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Algorithm Plots Best Path For Finding Waldo

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Candlewick Press via collider

If you consider Where's Waldo more of a challenge than an activity, a new algorithm has created a solution that will help you cut out all that pesky searching.

Stranded at home after one of the many recent snowstorms, Randy Olson—a doctoral student at Michigan State University’s High-Performance Computing Center—wondered if he could best Slate’s supposed “foolproof strategy for finding the missing man,” which found that there's a 53 percent chance that the cartoon man is located in one of two 1.5 inch horizontal bands that stretch across each spread. While true, this is not the most useful hack for sussing out any one particular Waldo.

First, Olson mapped out all of Wally’s positions across all 68 of Martin Handford’s books published since 1987. Through a statistical process that measures probability, he learned that there are some places Waldo almost never appears: The top left or bottom right corners. Next, he applied a genetic algorithm that recreates the process of natural selection by testing all possible patterns to find the best one through trial and error.

“Genetic algorithms continually tinker with the solution—always trying something slightly different from the current best solution and keeping the better one—until they can’t find a better solution any more,” Olson explained on his blog.

That looked a little like this:

And what he and the algorithm came up with is a search path that optimizes your chances of quickly tracking down Waldo.

“This path represents one of the shortest possible paths to follow on the page to find Waldo,” Olsen writes, so if we followed this path exactly, we’d most likely find Waldo much faster than someone following a more basic technique.”

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Courtesy Ben Barrett-Forrest
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Learn All About Fonts by Playing With These Poker Cards
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Courtesy Ben Barrett-Forrest

Want to learn about fonts? Try playing poker with the Font Deck, a pack of cards designed to help users learn the finer points of typography and font design.

The deck is the work of Canadian designer Ben Barrett-Forrest, who runs a graphic design studio based out of Ontario and the Yukon. In 2014, Barrett-Forrest designed the precursor to the Font Deck, a product called the Design Deck that aimed to teach users about the ins and outs of graphic design. Some of the Design Deck cards feature typography lessons, but the Font Deck—available for $17 a deck on Barrett-Forrest’s website or on Kickstarter—gives the topic a deeper dive.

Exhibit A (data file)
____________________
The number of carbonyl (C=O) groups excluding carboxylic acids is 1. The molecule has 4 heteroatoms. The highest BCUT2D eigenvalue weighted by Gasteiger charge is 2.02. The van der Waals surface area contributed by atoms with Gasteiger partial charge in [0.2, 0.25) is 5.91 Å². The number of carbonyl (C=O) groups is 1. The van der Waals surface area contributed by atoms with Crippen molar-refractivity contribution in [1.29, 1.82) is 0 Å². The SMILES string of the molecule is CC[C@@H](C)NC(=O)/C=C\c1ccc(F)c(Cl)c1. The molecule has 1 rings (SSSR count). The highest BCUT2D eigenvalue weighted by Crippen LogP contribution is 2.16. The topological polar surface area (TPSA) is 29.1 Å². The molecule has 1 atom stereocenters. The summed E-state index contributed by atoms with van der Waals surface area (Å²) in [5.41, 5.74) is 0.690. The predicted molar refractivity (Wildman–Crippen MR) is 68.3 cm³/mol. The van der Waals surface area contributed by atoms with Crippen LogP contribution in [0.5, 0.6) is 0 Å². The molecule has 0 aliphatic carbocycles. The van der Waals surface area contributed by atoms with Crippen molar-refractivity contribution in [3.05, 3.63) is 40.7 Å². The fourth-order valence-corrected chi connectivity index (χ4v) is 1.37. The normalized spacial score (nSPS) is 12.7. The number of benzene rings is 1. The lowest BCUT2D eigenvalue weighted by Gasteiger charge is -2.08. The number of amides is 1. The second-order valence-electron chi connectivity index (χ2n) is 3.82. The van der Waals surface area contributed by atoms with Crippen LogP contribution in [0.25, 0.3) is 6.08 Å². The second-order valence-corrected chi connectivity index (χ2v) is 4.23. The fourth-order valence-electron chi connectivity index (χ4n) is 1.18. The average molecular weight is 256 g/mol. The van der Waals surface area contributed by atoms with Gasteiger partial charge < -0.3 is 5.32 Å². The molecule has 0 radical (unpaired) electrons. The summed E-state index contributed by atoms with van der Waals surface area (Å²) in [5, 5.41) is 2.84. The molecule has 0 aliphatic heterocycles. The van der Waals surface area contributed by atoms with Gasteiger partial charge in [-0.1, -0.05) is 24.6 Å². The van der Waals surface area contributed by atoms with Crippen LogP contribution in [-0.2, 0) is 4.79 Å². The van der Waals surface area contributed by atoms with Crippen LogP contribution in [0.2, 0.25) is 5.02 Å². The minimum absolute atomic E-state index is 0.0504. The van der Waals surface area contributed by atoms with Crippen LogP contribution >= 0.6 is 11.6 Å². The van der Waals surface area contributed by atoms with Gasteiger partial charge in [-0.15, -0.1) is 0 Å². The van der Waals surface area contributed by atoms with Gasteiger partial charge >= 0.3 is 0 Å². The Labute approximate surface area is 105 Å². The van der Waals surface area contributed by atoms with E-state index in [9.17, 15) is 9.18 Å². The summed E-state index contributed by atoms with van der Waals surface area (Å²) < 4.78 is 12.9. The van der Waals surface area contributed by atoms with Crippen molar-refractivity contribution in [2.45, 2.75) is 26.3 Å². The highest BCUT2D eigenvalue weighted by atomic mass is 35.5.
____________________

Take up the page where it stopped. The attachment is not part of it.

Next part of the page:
A male hand holds fanned-out cards next to a Font Deck box and a stack of playing cards.
Courtesy Ben Barrett-Forrest

The deck includes topics like letter anatomy, old style typefaces, the difference between a font and a typeface, and profiles of specific typefaces, like Helvetica. The cards themselves are printed by the same company that makes popular playing cards like Bicycle and Bee, so they’re gambling ready, if you feel like betting your fortune on that slab serif card.

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Dungeons & Dragons Gets a Digital Makeover
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Since the 1970s, players have been constructing elaborate campaigns in Dungeons & Dragons using nothing but paper, pencils, rule books, and 20-sided dice. That simple formula has made D&D the quintessential role-playing game, but the game's publisher thinks it can be improved with a few 21st-century updates. As The Verge reports, Wizards of the Coast is launching a digital toolset meant to enhance the gaming experience.

The tool, called D&D Beyond, isn’t meant to be a replacement for face-to-face gameplay. Rather, it’s designed to save players time and energy that could be better spent developing characters or battling orcs. The resource includes a fifth-edition rule book users can search by keyword. At the start of a new campaign, they can build monsters and characters within the program. And players don’t need to worry about forgetting to bring their notes to a quest—D&D Beyond keeps track of information like items and spells in one convenient location.

"D&D Beyond speaks to the way gamers are able to blend digital tools with the fun of storytelling around the table with your friends,” Nathan Stewart, senior director of Dungeons & Dragons, said in a statement when the concept was first announced. "These tools represent a way forward for D&D.”

This isn’t the first attempt to bring D&D into the digital age; videogames inspired by the fictional world have been produced since the 1980s. Unlike those titles, though, D&D Beyond will still highlight the imagination-fueled role-playing aspect of the game when it launches August 15.

[h/t The Verge]

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